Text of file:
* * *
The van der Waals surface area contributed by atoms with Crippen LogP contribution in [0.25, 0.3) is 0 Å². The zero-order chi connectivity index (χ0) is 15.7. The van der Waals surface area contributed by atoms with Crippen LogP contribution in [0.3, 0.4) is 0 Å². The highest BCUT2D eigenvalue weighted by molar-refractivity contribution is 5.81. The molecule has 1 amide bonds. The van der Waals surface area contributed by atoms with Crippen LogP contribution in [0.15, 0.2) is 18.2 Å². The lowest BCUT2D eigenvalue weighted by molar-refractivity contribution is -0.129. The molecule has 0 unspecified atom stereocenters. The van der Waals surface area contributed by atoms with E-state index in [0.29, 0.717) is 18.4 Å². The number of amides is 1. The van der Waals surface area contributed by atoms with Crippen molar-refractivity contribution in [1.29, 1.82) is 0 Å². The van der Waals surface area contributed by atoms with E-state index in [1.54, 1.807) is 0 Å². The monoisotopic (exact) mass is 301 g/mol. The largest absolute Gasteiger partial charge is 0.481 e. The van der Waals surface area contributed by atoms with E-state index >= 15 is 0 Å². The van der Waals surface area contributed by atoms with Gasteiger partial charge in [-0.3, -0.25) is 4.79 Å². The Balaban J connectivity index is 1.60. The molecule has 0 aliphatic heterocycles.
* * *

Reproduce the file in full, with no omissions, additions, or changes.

The van der Waals surface area contributed by atoms with Crippen LogP contribution in [0.25, 0.3) is 0 Å². The zero-order chi connectivity index (χ0) is 15.7. The van der Waals surface area contributed by atoms with Crippen LogP contribution in [0.3, 0.4) is 0 Å². The highest BCUT2D eigenvalue weighted by molar-refractivity contribution is 5.81. The molecule has 1 amide bonds. The van der Waals surface area contributed by atoms with Crippen LogP contribution in [0.15, 0.2) is 18.2 Å². The lowest BCUT2D eigenvalue weighted by molar-refractivity contribution is -0.129. The molecule has 0 unspecified atom stereocenters. The van der Waals surface area contributed by atoms with E-state index in [0.29, 0.717) is 18.4 Å². The number of amides is 1. The van der Waals surface area contributed by atoms with Crippen molar-refractivity contribution in [1.29, 1.82) is 0 Å². The van der Waals surface area contributed by atoms with E-state index in [1.54, 1.807) is 0 Å². The monoisotopic (exact) mass is 301 g/mol. The largest absolute Gasteiger partial charge is 0.481 e. The van der Waals surface area contributed by atoms with E-state index >= 15 is 0 Å². The van der Waals surface area contributed by atoms with Gasteiger partial charge in [-0.3, -0.25) is 4.79 Å². The Balaban J connectivity index is 1.60. The molecule has 0 aliphatic heterocycles.